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Penn State News Features Research on “Barriers to Health Care for Violence Victims”

A recent Penn State News article highlights research by Keith Hullenaar, Doctoral Candidate in Sociology and Criminology, and Michelle Frisco, Associate Professor of Sociology and Demography. Read the news item here to learn more about their article titled “Understanding the Barriers of Violence Victims’ Health Care Use” published in the Journal of Health and Social Behavior.

New Study that will Examine Women with Opioid-Use Disorder in Criminal Justice System Featured in Penn State News

Read the recent Penn State News article here to learn more about this new study led by principal investigator Abenaa Jones, assistant professor of human development and family studies, Consortium to Combat Substance Abuse (CCSA) co-funded faculty member, and  CJRC Faculty Affiliate. Carl Latkin, professor of health, behavior, and society at the Johns Hopkins Bloomberg School of Public Health; and Derek Kreager, director of the CJRC and Social Science Research Institute co-funded faculty member will serve as mentors on the project.

New article on Probationer Perceptions of and Experiences with the Honest Opportunity Probation with Enforcement Demonstration Field Experiment (HOPE)

A recent article in the Journal of Crime and Justice titled “HOPE is a good thing? Probationer perceptions of and experiences with the honest opportunity probation with enforcement demonstration field experiment” discusses participating probationer’s reception of the HOPE program. The article is by Gary Zajac, Center Managing Director and Debbie Dawes, RTI, International.

“In the eye of the beholder: Meaning and structure of informal status in women's and men's prisons” published in Criminology

A new publication from the Understanding Incarceration and Re-Entry Experiences of Female Inmates and their Children: The Women’s Prison Inmate Networks Study (WO-PINS) and the Prison Inmate Networks Study (PINS) projects was recently published in Criminology. The article titled “In the eye of the beholder: Meaning and structure of informal status in women's and men's prisons” compares the informal status systems in three women's prison units and one men's prison unit. The authors include Derek Kreager, CJRC Director, Jacob T.N. Young, Associate Professor in the School of Criminology and Criminal Justice at Arizona State University, Dana L. Haynie, Professor of Sociology at The Ohio State University, David R. Schaefer, Associate Professor of Sociology at University of California, Irvine, Martin Bouchard, Professor at the School of Criminology, Simon Fraser University, and Kimberly M. Davidson, CJRC NIJ Graduate Research Fellow.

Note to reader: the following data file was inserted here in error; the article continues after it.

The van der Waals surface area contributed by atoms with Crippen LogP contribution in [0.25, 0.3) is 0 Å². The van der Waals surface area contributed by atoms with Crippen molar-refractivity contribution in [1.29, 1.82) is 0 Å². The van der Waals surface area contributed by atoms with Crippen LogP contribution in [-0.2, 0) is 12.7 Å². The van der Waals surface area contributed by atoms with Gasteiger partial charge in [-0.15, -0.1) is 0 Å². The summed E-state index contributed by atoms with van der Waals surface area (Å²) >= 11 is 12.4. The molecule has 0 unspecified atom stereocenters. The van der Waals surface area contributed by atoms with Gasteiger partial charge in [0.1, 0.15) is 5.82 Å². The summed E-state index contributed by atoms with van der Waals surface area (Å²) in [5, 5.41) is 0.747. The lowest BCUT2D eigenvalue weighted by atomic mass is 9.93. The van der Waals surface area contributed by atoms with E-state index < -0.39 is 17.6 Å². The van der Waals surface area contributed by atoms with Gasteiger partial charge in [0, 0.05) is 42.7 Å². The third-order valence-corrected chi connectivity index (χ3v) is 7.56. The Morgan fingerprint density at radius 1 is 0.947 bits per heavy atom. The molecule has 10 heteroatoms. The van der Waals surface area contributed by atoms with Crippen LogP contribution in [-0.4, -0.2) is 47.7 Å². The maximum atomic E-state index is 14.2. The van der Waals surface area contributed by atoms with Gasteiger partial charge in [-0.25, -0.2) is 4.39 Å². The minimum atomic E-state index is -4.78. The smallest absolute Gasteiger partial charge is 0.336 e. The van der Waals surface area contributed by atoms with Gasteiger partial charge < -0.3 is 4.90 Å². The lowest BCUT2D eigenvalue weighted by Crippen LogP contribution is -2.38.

New Project Investigating the Impacts of Online Gambling Featured in Penn State News

CJRC Commonwealth Faculty Affiliate and Assistant Professor of Criminal Justice at Penn State Abington, Glenn Sterner discusses a new research project that was recently featured in the Penn State News. Glenn explains how the project will assess impacts of interactive, online gaming in PA. The grant was awarded from the Department of Drug and Alcohol Program (DDAP). The Social Science Research Institute (SSRI) and the Survey Research Center (SRC), will help conduct a telephone survey that allows participants across the state to share their experiences with online gaming, better known as online gambling,  Read more here.

The Pennsylvania Commission on Sentencing October Monthly Update

The Pennsylvania Commission on Sentencing (PCS) recently sent out their October Monthly Update, below is the update. To learn more about PCS visit their website here.

Recent Actions: September Commission Meeting

Following four public hearings to receive comment on proposed guidelines, the Commission voted on September 10, 2020 to adopt with minor changes Amendment 6 to the 7th Edition sentencing guidelines and Amendment 1 to the resentencing guidelines. The adopted amendments were published in the Pennsylvania Bulletin on September 26, 2020, beginning a 90-day review period by the General Assembly. While several who testified expressed concern that the Commission missed an opportunity to reduce the prior record scores for those with stale records, the limited purpose of the amendments was to implement time-sensitive changes required by the Justice Reinvestment Initiative (JRI-II) legislation. The Commission remains committed to completing a comprehensive rebuilding of the sentencing guidelines (8th Edition), with particular focus on adjustments to the prior record score, and the impact of criminal history on sentencing.  

During the same meeting, the Commission tabled action on the proposed state parole guidelines and state parole recommitment ranges. As these are initial guidelines, the Commission wanted to carefully consider several issues raised during public hearings, including testimony received during a hearing held at SCI-Benner Township and linked to three other correctional facilities. The Commission will reconsider these parole proposals and any suggested modification during its December 10, 2020 meeting.